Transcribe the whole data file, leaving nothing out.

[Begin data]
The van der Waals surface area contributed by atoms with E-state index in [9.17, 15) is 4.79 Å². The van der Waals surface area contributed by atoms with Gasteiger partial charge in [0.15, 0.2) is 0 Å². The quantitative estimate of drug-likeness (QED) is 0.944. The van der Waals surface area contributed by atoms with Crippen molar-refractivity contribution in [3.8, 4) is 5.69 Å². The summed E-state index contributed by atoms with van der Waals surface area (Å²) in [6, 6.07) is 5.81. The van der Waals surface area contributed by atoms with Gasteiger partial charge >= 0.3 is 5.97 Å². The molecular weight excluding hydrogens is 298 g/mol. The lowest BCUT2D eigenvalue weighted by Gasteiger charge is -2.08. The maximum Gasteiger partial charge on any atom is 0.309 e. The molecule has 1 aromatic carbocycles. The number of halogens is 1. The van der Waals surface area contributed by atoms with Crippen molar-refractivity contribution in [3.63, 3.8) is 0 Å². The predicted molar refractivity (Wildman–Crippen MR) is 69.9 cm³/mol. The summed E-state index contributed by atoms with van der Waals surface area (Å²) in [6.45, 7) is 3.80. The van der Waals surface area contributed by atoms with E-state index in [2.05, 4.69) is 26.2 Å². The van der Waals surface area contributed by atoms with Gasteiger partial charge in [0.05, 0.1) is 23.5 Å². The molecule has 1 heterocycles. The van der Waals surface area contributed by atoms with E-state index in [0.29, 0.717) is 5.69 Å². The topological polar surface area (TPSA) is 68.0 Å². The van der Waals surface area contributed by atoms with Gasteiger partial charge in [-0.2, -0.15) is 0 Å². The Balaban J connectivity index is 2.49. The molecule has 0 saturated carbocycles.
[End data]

The van der Waals surface area contributed by atoms with E-state index in [9.17, 15) is 4.79 Å². The van der Waals surface area contributed by atoms with Gasteiger partial charge in [0.15, 0.2) is 0 Å². The quantitative estimate of drug-likeness (QED) is 0.944. The van der Waals surface area contributed by atoms with Crippen molar-refractivity contribution in [3.8, 4) is 5.69 Å². The summed E-state index contributed by atoms with van der Waals surface area (Å²) in [6, 6.07) is 5.81. The van der Waals surface area contributed by atoms with Gasteiger partial charge >= 0.3 is 5.97 Å². The molecular weight excluding hydrogens is 298 g/mol. The lowest BCUT2D eigenvalue weighted by Gasteiger charge is -2.08. The maximum Gasteiger partial charge on any atom is 0.309 e. The molecule has 1 aromatic carbocycles. The number of halogens is 1. The van der Waals surface area contributed by atoms with Crippen molar-refractivity contribution in [3.63, 3.8) is 0 Å². The predicted molar refractivity (Wildman–Crippen MR) is 69.9 cm³/mol. The summed E-state index contributed by atoms with van der Waals surface area (Å²) in [6.45, 7) is 3.80. The van der Waals surface area contributed by atoms with E-state index in [2.05, 4.69) is 26.2 Å². The van der Waals surface area contributed by atoms with Gasteiger partial charge in [0.05, 0.1) is 23.5 Å². The molecule has 1 heterocycles. The van der Waals surface area contributed by atoms with E-state index in [0.29, 0.717) is 5.69 Å². The topological polar surface area (TPSA) is 68.0 Å². The van der Waals surface area contributed by atoms with Gasteiger partial charge in [-0.2, -0.15) is 0 Å². The Balaban J connectivity index is 2.49. The molecule has 0 saturated carbocycles.